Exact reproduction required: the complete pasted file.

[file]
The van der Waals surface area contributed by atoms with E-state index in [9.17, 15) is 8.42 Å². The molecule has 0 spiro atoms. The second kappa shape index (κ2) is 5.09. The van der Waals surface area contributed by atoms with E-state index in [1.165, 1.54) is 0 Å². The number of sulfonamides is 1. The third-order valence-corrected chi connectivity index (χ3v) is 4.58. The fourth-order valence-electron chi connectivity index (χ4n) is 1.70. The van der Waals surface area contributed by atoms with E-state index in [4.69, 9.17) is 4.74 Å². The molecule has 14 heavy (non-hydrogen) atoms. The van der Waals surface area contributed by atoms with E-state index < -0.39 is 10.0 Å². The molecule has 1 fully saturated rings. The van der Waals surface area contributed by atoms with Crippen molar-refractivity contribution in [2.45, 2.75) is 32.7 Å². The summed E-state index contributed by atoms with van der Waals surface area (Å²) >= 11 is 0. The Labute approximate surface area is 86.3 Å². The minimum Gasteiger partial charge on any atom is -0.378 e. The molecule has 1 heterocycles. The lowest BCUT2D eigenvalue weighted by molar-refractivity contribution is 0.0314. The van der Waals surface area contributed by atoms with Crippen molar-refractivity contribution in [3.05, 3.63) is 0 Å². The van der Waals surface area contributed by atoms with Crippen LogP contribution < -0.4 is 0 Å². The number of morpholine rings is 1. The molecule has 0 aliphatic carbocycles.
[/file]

The van der Waals surface area contributed by atoms with E-state index in [9.17, 15) is 8.42 Å². The molecule has 0 spiro atoms. The second kappa shape index (κ2) is 5.09. The van der Waals surface area contributed by atoms with E-state index in [1.165, 1.54) is 0 Å². The number of sulfonamides is 1. The third-order valence-corrected chi connectivity index (χ3v) is 4.58. The fourth-order valence-electron chi connectivity index (χ4n) is 1.70. The van der Waals surface area contributed by atoms with E-state index in [4.69, 9.17) is 4.74 Å². The molecule has 14 heavy (non-hydrogen) atoms. The van der Waals surface area contributed by atoms with E-state index < -0.39 is 10.0 Å². The molecule has 1 fully saturated rings. The van der Waals surface area contributed by atoms with Crippen molar-refractivity contribution in [2.45, 2.75) is 32.7 Å². The summed E-state index contributed by atoms with van der Waals surface area (Å²) >= 11 is 0. The Labute approximate surface area is 86.3 Å². The minimum Gasteiger partial charge on any atom is -0.378 e. The molecule has 1 heterocycles. The lowest BCUT2D eigenvalue weighted by molar-refractivity contribution is 0.0314. The van der Waals surface area contributed by atoms with Crippen molar-refractivity contribution in [3.05, 3.63) is 0 Å². The van der Waals surface area contributed by atoms with Crippen LogP contribution < -0.4 is 0 Å². The number of morpholine rings is 1. The molecule has 0 aliphatic carbocycles.